(He was joking … he claimed.)


tom s. 07.29.07 at 4:16 am

I also have nothing useful to contribute, but typing a 300 page book is surely not so bad. After all, Sonya Tolstoy hand-copied War and Peace seven times – probably a total of well over 20,000 handwritten pages. I have no idea if she got an acknowledgement.


jacob 07.29.07 at 4:48 am

Two anecdotes somewhat off topic: I know someone who in his first book thanks his close friend from graduate school three times (for doing three different things) but thanks his wife only twice. I have no idea what the wife (also an academic) thinks of this.

By far the best acknowledgments I have ever seen is in The politics of population: state formation, statistics, and the census of Canada, 1840-1875, by Bruce Curtis. Go read it on Google Books. It starts with “I am not going to make a list” and gets better from there.


Joel Turnipseed 07.29.07 at 5:13 am

Jacob: that’s some kind of Christopher Kimball-McSweeney’s hybrid you’ve stumbled upon–fantastic! Too bad you can’t see the whole thing in Google books… or is it: “Whew! You can’t see the whole thing in Google books!”


Walt 07.29.07 at 5:52 am

The best acknowledgements remain those for the Scheme shell reference manual.


kelly 07.29.07 at 6:46 am

Thanks, Kieran – much faster asking you than Google. I’ll see if either library access I have gives me access to that journal.


Craig 07.29.07 at 6:46 am

I was going to suggest Bruce’s “acknowledgments,” but I see Jacob beat me to it. (And, Joel, it’s not like Bruce is obscure (“stumbled upon”)…) The rest of his writing is equally lively.


david 07.29.07 at 7:17 am

Peter Vranas thanks his mother for typing “the bulk of the paper” in the first installment of his series of papers on imperative logic. See here:


chris y 07.29.07 at 10:42 am

My mother in law typed dissertations for a living and ran out of customers in the mid 1980s. I blame Alan Sugar entirely.

It would be interesting nerdy to compare the decline of the typing wife with the disappearance of the office typing pool. Which went first, and why?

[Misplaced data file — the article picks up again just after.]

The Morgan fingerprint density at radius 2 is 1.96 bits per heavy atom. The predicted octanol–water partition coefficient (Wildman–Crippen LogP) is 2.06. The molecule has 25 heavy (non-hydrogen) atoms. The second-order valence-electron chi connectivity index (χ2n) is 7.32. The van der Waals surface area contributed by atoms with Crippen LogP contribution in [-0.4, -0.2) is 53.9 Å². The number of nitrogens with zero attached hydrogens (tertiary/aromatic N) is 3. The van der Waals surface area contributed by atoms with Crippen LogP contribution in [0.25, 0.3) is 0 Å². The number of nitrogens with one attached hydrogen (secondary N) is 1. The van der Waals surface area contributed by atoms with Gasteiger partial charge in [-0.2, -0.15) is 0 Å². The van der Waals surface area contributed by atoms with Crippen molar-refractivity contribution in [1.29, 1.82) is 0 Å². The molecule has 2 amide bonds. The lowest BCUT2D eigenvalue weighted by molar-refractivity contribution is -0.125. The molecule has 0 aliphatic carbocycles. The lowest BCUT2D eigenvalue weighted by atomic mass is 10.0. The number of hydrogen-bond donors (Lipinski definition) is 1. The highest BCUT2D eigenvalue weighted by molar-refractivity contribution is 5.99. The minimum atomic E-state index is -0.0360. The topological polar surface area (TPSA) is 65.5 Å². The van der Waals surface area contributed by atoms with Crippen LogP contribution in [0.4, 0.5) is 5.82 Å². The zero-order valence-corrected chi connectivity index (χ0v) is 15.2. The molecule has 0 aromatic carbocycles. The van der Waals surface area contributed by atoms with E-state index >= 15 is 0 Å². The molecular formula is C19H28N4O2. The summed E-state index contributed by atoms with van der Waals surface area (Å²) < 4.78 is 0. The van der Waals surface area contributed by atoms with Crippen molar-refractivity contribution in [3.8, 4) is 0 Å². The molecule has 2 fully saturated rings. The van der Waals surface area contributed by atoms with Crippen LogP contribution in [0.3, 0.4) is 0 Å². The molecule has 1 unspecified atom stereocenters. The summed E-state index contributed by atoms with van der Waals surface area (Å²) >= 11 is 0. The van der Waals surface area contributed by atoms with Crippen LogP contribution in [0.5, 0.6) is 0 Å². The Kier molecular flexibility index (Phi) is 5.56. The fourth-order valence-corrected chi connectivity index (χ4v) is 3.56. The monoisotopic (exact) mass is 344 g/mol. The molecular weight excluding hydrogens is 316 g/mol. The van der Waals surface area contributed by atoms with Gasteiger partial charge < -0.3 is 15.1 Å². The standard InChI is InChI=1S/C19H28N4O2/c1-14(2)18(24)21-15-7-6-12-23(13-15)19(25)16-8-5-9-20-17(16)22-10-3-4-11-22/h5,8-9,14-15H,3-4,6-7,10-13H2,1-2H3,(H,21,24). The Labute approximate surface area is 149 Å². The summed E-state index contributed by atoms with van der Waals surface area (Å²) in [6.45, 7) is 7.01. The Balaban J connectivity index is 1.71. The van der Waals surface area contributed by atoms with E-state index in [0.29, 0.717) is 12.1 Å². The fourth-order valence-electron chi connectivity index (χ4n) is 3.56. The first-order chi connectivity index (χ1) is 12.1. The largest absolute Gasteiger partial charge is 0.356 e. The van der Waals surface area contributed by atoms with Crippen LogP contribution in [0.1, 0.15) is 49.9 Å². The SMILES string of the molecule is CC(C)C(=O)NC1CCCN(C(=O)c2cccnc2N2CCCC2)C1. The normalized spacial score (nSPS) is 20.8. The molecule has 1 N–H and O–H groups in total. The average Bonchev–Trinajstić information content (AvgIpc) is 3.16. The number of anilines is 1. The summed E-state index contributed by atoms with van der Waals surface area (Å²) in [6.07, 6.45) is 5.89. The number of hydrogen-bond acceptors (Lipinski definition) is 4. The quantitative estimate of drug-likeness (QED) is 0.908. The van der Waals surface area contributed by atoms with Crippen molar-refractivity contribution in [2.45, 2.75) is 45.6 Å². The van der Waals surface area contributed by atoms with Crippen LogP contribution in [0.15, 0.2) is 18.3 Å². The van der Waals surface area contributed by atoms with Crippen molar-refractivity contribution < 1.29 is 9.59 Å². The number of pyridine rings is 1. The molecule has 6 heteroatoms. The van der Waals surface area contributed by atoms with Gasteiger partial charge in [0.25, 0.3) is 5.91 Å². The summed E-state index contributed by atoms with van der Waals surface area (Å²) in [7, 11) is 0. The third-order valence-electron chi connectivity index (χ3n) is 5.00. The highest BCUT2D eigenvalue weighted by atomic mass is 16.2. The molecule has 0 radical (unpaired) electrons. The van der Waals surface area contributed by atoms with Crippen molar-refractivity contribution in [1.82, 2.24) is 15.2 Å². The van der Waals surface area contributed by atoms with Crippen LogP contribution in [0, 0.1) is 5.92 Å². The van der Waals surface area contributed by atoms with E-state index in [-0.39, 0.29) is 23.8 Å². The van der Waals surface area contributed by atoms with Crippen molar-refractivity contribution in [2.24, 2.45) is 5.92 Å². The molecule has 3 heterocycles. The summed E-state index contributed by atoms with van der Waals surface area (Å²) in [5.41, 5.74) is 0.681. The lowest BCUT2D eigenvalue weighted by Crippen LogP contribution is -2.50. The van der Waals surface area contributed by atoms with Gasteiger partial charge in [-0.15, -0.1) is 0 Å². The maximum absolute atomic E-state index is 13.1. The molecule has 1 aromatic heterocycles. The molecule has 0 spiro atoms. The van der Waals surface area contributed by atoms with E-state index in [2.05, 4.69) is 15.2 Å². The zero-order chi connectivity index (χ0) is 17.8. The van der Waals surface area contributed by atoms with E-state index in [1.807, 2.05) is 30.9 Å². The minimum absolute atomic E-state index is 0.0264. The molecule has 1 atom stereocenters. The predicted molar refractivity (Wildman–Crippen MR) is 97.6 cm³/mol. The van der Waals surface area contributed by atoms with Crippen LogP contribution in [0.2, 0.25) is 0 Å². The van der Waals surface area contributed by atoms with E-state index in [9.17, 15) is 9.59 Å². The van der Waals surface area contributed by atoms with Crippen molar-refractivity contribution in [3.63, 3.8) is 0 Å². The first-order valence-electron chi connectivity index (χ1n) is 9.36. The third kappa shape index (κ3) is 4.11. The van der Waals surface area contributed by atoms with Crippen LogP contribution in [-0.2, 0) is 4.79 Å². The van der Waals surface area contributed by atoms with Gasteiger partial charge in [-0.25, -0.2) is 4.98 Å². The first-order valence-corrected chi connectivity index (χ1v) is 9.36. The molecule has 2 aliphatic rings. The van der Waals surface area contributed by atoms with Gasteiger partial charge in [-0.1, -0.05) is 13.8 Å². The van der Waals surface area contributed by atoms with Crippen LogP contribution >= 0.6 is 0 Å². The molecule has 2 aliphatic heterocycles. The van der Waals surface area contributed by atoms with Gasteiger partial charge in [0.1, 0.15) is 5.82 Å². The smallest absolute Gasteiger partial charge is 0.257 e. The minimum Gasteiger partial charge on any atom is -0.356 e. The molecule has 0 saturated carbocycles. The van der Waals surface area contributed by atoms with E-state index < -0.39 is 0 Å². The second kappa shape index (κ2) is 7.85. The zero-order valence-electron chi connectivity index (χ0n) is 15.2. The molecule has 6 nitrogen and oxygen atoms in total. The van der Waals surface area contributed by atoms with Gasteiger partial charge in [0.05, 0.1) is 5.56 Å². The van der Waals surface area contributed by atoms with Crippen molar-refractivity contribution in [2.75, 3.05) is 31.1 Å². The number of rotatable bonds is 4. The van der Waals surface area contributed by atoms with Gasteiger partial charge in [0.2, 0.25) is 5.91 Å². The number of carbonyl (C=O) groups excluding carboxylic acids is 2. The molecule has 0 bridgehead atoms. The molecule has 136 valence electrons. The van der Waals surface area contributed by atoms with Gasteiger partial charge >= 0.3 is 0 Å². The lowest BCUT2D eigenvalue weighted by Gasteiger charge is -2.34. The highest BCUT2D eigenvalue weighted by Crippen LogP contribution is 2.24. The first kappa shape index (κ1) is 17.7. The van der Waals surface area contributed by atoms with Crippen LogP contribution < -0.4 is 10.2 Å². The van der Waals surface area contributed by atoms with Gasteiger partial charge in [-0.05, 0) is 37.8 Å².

joejoejoe 07.29.07 at 2:09 pm

Well, when was the big Wendell Berry wife-typing uproar?

Berry’s 1990 ‘What are People For?’ has an entire chapter about the typing wife.

An excerpt: “Without exception, the feminist letters accuse me of exploiting my wife, and they do not scruple to allow the most insulting implications of their indictment to fall upon my wife. They fail entirely to see that my essay does not give any support to their accusation—or if they see it, they do not care. My essay, in fact, does not characterize my wife beyond saying that she types my manuscripts and tells me what she thinks about them. It does not say what her motives are, how much work she does, or whether or how she is paid. Aside from saying that she is my wife and that I value the help she gives me with my work, it says nothing about our marriage. It says nothing about our economy.

There is no way, then, to escape the conclusion that my wife and I are subjected in these letters to a condemnation by category. My offense is that I am a man who receives some help from his wife; my wife’s offense is that she is a woman who does some work for her husband—which work, according to her critics and mine, makes her a drudge, exploited by a conventional subservience. And my detractors have, as I say, no evidence to support any of this. Their accusation rests on a syllogism of the flimsiest sort: my wife helps me in my work, some wives who have helped their husbands in their work have been exploited, therefore my wife is exploited.

This, of course, outrages justice to about the same extent that it insults intelligence. Any respectable system of justice exists in part as a protection against such accusations. In a just society nobody is expected to plead guilty to a general indictment, because in a just society nobody can be convicted on a general indictment. What is required for a just conviction is a particular accusation that can be proved. My accusers have made no such accusation against me. […]

I should say too that I understand how fortunate I have been in being able to do an appreciable part of my work at home. I know that in many marriages both husband and wife are now finding it necessary to work away from home. This issue, of course, is troubled by the question of what is meant by “necessary,” but it is true that a family living that not so long ago was ordinarily supplied by one job now routinely requires two or more. My interest is not to quarrel with individuals, men or women, who work away from home, but rather to ask why we should consider this general working away from home to be a desirable state of things, either for people or for marriage, for our society or for our country.